Another very old house in the street, there is a date on the rear gable wall suggesting it was built in 1689. It was originally a farmhouse and the farmyard and buildings included the land which is now occupied by no.45. It is shown on the 1816 Watkinson map of Barrow as forming part of the estates of George Watkinson of Woodhouse Eves.
In the mid 19th century, the farm was owned by the Cross family. The Cross family came from London- there is a reference in Lucy Cross‘s scrapbook (see below) that “Mr Cross" was originally a draper in London, partner in the firm of Sewell and Cross of Old Compton Street. Mr Charles Cross was a member of the School Board and was a leading figure in the local Baptist Church and a stone laid by his wife in 1872 commemorates its re-building. Charles Cross died in 1890 and his wife moved some time thereafter to Vera Villa, a house (no.33?) in Warner Street built in 1895. He had a daughter Lucy who kept a scrapbook recording events from 1865 until the 1920‘s - such as holidays in Whitby, and a brother Fred who seems to have been in the acting profession (a 1907 card from him in London to Lucy refers to himself as “still resting, unfortunately").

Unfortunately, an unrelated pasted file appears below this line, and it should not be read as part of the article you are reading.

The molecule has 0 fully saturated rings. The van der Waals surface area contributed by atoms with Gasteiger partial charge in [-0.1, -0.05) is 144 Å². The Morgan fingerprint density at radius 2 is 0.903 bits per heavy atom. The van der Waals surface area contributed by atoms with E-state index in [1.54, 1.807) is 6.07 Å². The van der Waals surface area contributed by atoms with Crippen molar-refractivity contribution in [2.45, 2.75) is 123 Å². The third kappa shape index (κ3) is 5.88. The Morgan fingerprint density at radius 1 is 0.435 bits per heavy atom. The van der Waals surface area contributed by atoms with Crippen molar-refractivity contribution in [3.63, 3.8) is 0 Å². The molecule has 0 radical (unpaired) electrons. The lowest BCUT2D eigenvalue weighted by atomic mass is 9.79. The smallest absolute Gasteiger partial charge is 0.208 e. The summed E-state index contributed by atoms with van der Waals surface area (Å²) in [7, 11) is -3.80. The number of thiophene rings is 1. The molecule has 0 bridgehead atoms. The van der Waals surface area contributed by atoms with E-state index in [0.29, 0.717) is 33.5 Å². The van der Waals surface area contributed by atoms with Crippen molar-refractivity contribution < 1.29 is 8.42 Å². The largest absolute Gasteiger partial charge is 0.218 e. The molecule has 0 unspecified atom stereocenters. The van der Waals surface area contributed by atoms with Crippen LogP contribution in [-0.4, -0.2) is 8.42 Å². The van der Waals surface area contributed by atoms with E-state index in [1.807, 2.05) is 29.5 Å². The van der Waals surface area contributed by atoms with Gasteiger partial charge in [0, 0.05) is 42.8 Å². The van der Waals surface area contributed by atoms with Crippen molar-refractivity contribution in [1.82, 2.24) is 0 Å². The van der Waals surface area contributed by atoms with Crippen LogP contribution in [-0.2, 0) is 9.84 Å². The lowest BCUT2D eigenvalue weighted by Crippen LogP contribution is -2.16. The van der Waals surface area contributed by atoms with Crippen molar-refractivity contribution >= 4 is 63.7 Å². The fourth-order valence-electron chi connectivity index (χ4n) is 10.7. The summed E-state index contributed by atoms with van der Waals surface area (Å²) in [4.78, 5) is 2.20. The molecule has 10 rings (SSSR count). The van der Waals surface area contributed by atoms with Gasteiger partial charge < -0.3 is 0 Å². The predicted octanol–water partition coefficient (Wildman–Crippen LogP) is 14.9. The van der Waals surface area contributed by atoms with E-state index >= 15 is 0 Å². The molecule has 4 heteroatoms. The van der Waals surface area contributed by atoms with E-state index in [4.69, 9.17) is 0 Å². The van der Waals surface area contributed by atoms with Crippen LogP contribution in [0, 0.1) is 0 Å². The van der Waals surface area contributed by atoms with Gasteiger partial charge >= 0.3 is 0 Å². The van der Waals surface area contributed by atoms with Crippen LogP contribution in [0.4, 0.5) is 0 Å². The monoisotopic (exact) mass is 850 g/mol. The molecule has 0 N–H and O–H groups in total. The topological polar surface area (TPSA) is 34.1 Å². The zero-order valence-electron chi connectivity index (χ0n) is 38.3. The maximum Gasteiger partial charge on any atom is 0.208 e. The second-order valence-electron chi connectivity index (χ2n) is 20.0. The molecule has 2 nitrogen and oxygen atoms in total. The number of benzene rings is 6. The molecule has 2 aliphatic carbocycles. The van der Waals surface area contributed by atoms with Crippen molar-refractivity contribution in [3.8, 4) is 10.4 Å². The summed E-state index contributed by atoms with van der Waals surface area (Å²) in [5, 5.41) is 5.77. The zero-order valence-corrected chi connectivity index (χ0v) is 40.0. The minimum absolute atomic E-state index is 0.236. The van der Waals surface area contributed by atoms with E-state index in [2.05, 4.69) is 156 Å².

After Mrs Cross moved to Warner Street, the farm was purchased by Thomas Ball, the grandfather of Mrs Graham who lives at 45 Beveridge Street, and it was then used as a builder‘s yard for many years. The electrical shop now run by Philip Graham stands in the front corner.
In the early 1900‘s, Dr Andrew Gray came to the village to work with his uncle who was the village doctor in Sileby and he boarded at no.47. Subsequently he bought the house when Mr Ball moved to a bungalow he built on Cotes Road. No 47 became the Surgery for the village until the Health Centre was opened in 1975. Older residents can still remember queues of patients for the surgery stretching down Beveridge Street. When patients called at the house during the night Dr Gray spoke to them through a speaking tube which was beside his bed, patients were a bit taken aback when they heard a voice coming apparently from the wall beside the door Dr Gray was the father of Dr Eva Shirreffs who lived for many years at The Mount in the High Street. The most recent occupants have been Drs John and Margaret Earl, John becoming the senior partner in the Barrow Health Centre following the death of Dr James Shirreffs.
Dr Gray was a very keen gardener and bought some of the land which belonged to No 49 in order to grow vegetables. He also bought two allotments which were eventually compulsorily purchased to form the playing fields of Hall Orchard School